Magazine article National Parks

Seeing the Forest for the Trees

Magazine article National Parks

Seeing the Forest for the Trees

Article excerpt

Petrified Forest National Park starts to accentuate the positive.

There is something a little Oz-like about Arizona's Petrified Forest National Park. On Interstate 40, drivers see a nondescript panorama behind signs for the park. But just a few miles in, the landscape turns Technicolor. The strata of the Painted Desert seem to burst with rainbows, and the quartz of millions of pieces of petrified wood-from bitty flecks to giant logs-sparkles in the sunlight.

"We hear it all the time-people are blown away," says Richard Ullmann, chief of interpretation for the park. "If you want to go to one place in the world to see the largest concentration and variety of petrified wood, this is the top of the mountain."

But despite the park's ability to surprise and delight, the experience at Petrified Forest had lost its sheen. For starters, people couldn't enjoy the petrified wood without being reminded, by signage or park rangers, not to take it. There was an exhibit with letters from those who had stolen wood in the past, saying that their lives had since become cursed, and a movie showing the staged arrest of a would-be thief. Upon leaving, visitors were interrogated about whether they had taken anything from the park that day. This tactic continued, even in light of a study that showed most park visitors acted responsibly.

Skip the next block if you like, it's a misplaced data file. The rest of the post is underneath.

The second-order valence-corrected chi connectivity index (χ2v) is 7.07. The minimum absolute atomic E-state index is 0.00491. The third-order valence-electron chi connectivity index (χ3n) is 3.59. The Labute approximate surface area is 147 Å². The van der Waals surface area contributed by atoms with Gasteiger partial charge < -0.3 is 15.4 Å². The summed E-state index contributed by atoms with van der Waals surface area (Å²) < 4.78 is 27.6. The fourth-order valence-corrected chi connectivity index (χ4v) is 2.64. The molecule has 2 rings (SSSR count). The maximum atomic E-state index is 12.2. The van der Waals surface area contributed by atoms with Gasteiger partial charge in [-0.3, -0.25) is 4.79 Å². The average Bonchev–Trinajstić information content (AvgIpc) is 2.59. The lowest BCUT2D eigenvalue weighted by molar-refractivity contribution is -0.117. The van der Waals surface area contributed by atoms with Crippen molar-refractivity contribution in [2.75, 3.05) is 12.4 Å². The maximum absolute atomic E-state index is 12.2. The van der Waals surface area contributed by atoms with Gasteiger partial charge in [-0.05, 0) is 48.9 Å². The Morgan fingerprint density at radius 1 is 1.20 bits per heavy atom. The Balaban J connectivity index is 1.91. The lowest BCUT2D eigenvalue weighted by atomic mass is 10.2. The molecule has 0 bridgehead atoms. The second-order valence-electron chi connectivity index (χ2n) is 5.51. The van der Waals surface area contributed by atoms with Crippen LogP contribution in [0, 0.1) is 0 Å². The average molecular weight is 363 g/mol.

"I think the intent was to play on people's guilt," says Superintendent Brad Traver. "And it was effective. "When we focus too much on theft, we begin to close the park off to the visiting public, not showing off its full range of values and not making people feel welcome." And visitation numbers reflected that. "We needed to take a look in the mirror and see how we could reverse that," he says. "We had to stop saying, 'No,' start saying, 'Yes,' and change the image of the park."

Northeastern Arizona's Petrified Forest was set aside as a national monument in 1906 to protect the petrified wood, which began as logs buried in ancient riverbeds more than 200 million years ago. It was named a national park in 1962. But over the years, it became largely a drive-through attraction. Some areas were off-limits to the public, and the feeling that the park was under "lockdown," in the words of one park employee, prevented visitors from lingering and exploring. …

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